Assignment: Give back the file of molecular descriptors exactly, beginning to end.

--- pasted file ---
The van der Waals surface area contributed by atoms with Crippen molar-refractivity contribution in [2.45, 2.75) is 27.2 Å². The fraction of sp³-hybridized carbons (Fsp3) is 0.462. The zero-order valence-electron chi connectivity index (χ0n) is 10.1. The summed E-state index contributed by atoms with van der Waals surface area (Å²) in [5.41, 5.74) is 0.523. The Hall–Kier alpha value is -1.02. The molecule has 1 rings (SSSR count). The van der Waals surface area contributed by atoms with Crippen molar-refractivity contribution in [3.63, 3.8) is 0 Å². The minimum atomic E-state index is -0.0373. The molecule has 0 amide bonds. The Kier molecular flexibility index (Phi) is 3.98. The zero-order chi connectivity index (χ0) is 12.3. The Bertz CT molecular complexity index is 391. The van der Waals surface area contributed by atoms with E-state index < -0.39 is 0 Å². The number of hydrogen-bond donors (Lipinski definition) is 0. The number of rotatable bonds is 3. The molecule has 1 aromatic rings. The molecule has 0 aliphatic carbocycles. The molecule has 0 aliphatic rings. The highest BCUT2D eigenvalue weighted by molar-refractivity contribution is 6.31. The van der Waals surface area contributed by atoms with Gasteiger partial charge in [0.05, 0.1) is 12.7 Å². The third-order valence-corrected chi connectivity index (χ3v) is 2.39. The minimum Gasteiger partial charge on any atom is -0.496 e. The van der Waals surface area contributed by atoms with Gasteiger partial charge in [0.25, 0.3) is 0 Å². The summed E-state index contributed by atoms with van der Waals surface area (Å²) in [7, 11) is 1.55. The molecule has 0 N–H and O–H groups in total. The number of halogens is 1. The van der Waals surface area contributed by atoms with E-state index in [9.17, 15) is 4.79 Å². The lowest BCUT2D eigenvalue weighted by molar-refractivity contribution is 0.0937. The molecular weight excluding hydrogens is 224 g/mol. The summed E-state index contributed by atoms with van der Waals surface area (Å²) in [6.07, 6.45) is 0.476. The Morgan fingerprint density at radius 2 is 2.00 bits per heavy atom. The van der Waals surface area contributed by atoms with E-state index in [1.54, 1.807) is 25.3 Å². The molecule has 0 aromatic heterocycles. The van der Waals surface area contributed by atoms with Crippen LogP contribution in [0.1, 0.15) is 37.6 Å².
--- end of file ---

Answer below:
The van der Waals surface area contributed by atoms with Crippen molar-refractivity contribution in [2.45, 2.75) is 27.2 Å². The fraction of sp³-hybridized carbons (Fsp3) is 0.462. The zero-order valence-electron chi connectivity index (χ0n) is 10.1. The summed E-state index contributed by atoms with van der Waals surface area (Å²) in [5.41, 5.74) is 0.523. The Hall–Kier alpha value is -1.02. The molecule has 1 rings (SSSR count). The van der Waals surface area contributed by atoms with Crippen molar-refractivity contribution in [3.63, 3.8) is 0 Å². The minimum atomic E-state index is -0.0373. The molecule has 0 amide bonds. The Kier molecular flexibility index (Phi) is 3.98. The zero-order chi connectivity index (χ0) is 12.3. The Bertz CT molecular complexity index is 391. The van der Waals surface area contributed by atoms with E-state index < -0.39 is 0 Å². The number of hydrogen-bond donors (Lipinski definition) is 0. The number of rotatable bonds is 3. The molecule has 1 aromatic rings. The molecule has 0 aliphatic carbocycles. The molecule has 0 aliphatic rings. The highest BCUT2D eigenvalue weighted by molar-refractivity contribution is 6.31. The van der Waals surface area contributed by atoms with Gasteiger partial charge in [0.05, 0.1) is 12.7 Å². The third-order valence-corrected chi connectivity index (χ3v) is 2.39. The minimum Gasteiger partial charge on any atom is -0.496 e. The van der Waals surface area contributed by atoms with Gasteiger partial charge in [0.25, 0.3) is 0 Å². The summed E-state index contributed by atoms with van der Waals surface area (Å²) in [7, 11) is 1.55. The molecule has 0 N–H and O–H groups in total. The number of halogens is 1. The van der Waals surface area contributed by atoms with E-state index in [9.17, 15) is 4.79 Å². The lowest BCUT2D eigenvalue weighted by molar-refractivity contribution is 0.0937. The molecular weight excluding hydrogens is 224 g/mol. The summed E-state index contributed by atoms with van der Waals surface area (Å²) in [6.07, 6.45) is 0.476. The Morgan fingerprint density at radius 2 is 2.00 bits per heavy atom. The van der Waals surface area contributed by atoms with E-state index in [1.54, 1.807) is 25.3 Å². The molecule has 0 aromatic heterocycles. The van der Waals surface area contributed by atoms with Crippen LogP contribution in [0.1, 0.15) is 37.6 Å².